Vice President Dick Cheney responded to the September 11, 2001, attacks on New York and Washington by steering the United States into an even closer partnership with Pakistan, a country that had long been identified as a safe haven for the very Islamic jihadists Cheney claimed to abhor. Ahmed Rashid, the internationally-respected analyst of relations between Pakistan and the United States recalls that, in the years following the attacks, "(The) Bush Administration's major policy decisions were run out of Vice President Dick Cheney's office with the help of Donald Rumsfeld. Cheney had a warm and personal relationship with Musharraf and did not want to see the United States take on the (corruption of the) Pakistani army when the United States was so preoccupied with Iraq."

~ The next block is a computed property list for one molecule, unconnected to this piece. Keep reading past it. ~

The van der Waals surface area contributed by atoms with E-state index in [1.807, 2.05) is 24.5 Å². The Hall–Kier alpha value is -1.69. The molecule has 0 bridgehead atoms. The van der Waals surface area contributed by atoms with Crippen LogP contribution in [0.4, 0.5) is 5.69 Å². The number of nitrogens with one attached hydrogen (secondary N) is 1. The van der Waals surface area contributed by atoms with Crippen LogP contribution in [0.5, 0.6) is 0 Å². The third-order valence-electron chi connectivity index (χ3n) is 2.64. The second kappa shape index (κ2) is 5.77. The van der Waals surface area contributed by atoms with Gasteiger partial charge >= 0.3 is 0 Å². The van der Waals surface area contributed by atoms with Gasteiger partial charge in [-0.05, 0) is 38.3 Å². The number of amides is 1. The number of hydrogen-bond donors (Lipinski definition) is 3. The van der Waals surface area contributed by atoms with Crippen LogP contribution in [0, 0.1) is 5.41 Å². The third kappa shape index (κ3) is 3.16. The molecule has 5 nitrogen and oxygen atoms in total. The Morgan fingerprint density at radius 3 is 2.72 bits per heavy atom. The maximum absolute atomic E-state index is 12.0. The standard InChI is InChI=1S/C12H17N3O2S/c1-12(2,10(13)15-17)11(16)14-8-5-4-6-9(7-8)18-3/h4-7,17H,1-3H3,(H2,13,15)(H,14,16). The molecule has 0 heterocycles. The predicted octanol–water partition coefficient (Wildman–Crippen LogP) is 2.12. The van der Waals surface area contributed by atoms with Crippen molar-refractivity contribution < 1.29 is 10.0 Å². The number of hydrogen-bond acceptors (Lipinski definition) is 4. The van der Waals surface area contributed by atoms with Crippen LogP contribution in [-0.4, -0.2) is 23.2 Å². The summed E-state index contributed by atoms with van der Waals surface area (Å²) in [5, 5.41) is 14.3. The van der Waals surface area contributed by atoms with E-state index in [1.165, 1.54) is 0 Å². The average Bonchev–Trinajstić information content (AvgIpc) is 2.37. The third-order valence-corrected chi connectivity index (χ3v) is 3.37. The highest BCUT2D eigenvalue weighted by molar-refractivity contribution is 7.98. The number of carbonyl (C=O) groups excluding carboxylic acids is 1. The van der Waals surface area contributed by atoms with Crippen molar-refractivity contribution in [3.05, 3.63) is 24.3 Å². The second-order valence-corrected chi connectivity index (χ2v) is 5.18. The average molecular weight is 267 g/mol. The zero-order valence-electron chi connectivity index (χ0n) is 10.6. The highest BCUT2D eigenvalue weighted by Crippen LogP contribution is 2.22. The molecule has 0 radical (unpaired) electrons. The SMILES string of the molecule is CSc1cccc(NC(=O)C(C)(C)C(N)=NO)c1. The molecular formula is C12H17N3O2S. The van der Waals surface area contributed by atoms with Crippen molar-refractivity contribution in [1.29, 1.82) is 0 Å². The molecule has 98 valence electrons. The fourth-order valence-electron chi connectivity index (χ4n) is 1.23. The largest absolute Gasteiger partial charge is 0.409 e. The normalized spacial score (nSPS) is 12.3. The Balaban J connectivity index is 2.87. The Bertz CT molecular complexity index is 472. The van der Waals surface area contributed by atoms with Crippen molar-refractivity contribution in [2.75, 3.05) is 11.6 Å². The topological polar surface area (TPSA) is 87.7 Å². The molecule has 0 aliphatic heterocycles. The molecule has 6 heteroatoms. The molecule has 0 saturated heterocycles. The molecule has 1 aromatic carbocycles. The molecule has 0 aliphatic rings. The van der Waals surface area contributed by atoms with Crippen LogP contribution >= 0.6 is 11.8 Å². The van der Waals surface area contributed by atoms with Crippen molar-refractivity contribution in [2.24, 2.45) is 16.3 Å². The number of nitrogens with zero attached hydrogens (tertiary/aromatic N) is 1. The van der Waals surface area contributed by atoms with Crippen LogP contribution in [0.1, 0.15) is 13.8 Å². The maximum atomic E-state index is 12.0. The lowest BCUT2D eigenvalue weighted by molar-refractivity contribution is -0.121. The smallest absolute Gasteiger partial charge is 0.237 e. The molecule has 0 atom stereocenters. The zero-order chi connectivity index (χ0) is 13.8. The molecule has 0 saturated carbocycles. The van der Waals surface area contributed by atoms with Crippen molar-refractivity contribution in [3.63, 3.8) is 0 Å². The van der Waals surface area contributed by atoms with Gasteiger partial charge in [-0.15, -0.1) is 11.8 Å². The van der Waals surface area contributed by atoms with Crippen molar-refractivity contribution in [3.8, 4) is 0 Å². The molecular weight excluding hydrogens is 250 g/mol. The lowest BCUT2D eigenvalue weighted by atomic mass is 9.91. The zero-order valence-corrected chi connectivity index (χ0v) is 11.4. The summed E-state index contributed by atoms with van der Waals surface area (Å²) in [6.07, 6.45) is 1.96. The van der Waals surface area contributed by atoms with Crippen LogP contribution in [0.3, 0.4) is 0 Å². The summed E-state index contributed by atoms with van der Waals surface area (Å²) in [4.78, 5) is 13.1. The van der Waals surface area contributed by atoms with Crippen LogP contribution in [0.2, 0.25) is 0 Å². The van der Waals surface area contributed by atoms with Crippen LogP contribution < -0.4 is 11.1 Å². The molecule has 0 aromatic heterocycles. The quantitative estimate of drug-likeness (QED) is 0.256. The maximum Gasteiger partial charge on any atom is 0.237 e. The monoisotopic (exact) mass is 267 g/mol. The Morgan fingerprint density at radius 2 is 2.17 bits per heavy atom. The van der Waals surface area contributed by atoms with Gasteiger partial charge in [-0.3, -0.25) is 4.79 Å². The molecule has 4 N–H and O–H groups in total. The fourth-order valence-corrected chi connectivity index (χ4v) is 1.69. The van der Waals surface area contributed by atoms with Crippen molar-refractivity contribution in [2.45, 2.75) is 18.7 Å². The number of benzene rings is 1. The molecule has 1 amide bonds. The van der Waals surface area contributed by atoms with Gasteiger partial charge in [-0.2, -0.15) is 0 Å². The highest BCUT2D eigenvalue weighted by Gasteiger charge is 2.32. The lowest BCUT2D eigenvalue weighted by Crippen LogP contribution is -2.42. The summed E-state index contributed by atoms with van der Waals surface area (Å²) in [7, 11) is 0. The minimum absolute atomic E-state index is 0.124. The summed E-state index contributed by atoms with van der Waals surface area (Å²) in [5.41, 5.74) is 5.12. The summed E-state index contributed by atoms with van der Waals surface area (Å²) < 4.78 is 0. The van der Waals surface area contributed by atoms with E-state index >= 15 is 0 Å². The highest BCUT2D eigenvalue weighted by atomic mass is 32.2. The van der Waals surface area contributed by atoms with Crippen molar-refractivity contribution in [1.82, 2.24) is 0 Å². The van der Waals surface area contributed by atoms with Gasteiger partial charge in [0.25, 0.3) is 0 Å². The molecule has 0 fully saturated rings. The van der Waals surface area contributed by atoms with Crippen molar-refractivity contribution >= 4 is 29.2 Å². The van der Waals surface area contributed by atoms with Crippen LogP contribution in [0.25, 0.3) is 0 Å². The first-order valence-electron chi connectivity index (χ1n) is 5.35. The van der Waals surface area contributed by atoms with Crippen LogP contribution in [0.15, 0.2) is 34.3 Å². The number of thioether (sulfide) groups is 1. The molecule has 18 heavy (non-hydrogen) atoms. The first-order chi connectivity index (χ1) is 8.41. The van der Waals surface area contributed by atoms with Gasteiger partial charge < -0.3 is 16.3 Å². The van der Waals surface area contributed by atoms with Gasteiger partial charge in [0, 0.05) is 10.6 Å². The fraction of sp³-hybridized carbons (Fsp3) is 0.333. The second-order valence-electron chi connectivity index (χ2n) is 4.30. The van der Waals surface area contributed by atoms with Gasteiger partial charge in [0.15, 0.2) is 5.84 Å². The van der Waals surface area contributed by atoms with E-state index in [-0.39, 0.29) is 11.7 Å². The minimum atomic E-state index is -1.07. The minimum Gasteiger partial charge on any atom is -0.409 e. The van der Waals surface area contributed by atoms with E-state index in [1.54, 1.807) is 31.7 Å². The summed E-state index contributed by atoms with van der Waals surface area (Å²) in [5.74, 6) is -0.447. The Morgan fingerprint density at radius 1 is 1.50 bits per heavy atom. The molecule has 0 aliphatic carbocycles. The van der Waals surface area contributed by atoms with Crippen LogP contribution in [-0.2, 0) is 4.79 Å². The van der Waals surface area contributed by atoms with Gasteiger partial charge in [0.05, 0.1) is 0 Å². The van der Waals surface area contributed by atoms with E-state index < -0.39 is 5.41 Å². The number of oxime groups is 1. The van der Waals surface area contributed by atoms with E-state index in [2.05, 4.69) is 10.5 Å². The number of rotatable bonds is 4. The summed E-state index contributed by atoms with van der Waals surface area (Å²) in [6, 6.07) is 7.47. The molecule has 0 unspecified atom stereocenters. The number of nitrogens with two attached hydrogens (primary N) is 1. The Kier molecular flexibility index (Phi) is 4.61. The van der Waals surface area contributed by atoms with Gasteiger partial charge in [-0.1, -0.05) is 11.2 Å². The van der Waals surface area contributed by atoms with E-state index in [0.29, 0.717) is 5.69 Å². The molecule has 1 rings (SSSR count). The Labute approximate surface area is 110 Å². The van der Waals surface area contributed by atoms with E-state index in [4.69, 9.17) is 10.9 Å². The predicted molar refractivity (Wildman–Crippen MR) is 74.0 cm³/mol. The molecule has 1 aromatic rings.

Cheney, who with his clique of neoconservative compatriots, guided the Bush administration's response to 9/11 in the months and years following the attacks, was determined to engineer an occupation of Iraq, which did not harbor al-Qaeda operatives. But Pakistan, long an operational base for extremists, faced no threat of occupation or even of accountability. Instead, Pakistan got huge increases in U.S. military and humanitarian aid and massive structural support for the military dictatorship of General Pervez Musharraf, who used the U.S. money and military might to maintain his rule while contributing little of value to the war on terror.